China’s currency has hit its lowest point versus the dollar since the financial crisis a decade ago, and it is fast approaching a key psychological level of 7 yuan per dollar.
Economists warn that a rapidly depreciating yuan poses a number of risks, including capital flight and market volatility. Some analysts say those risks, as well as the specter of an escalation of the US trade war, may outweigh any benefits policymakers see in offsetting tariffs through a weaker currency.
Brad Setser, an economist at the New York-based Council on Foreign Relations, summarized on Tuesday what he sees as the three main policy options for Beijing:
“One: Continue to manage the yuan against a basket, and defend the current band—which would mean no further depreciation against the basket. Any moves against the dollar then would be a function of the dollar’s moves against other currencies (at least so long as the yuan is at the weak edge of its band).
“Two: Adjust the band, and allow the yuan to depreciate to the weak edge of a new band. This could be done slowly, or it could happen abruptly. The challenge would be to set the new edge of the band after a period of depreciation (slow or fast), and then to defend the new weak edge of the band in a way that convinces the market that the yuan won’t fall further.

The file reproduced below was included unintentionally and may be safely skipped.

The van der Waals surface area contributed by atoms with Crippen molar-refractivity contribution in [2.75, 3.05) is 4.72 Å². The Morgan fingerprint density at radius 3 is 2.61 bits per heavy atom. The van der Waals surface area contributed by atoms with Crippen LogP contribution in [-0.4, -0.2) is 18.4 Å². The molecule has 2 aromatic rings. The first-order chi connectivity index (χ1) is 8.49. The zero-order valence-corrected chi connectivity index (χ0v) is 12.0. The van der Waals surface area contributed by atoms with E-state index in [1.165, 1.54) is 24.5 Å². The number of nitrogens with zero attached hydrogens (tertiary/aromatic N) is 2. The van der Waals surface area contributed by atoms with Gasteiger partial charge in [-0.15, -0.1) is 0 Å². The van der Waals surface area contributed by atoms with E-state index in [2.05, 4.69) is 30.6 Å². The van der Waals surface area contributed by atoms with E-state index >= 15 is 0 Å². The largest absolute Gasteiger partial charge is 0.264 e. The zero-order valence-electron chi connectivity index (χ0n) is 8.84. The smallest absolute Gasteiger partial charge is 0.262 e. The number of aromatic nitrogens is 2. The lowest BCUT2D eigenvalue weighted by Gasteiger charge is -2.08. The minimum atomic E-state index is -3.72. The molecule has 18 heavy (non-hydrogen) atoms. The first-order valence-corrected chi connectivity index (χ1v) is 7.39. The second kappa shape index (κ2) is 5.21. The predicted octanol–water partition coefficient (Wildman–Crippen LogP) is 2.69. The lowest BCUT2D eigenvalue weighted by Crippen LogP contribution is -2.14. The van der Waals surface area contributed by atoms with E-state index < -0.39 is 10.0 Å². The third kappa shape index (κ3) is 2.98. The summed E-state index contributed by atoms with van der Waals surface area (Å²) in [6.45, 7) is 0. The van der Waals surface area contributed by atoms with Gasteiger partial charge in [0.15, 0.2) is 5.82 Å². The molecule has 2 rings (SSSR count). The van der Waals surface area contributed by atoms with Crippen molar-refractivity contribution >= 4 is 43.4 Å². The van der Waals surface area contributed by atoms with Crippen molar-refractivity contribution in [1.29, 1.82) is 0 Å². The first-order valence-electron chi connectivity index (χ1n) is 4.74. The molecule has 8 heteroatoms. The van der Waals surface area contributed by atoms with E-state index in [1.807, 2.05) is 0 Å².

“Three: Let the yuan float down…until it finds a natural bottom.”
The first option, which Setser sees as the easiest path for China, financially speaking, comports with what many other economists see as the most likely course of action as Beijing tries to smooth over trade tensions and maintain market stability.
While the US did not label China as a currency manipulator following the release of a recent Treasury Department report, the Trump administration could always increase tariffs in response to a significant decline in the yuan’s value.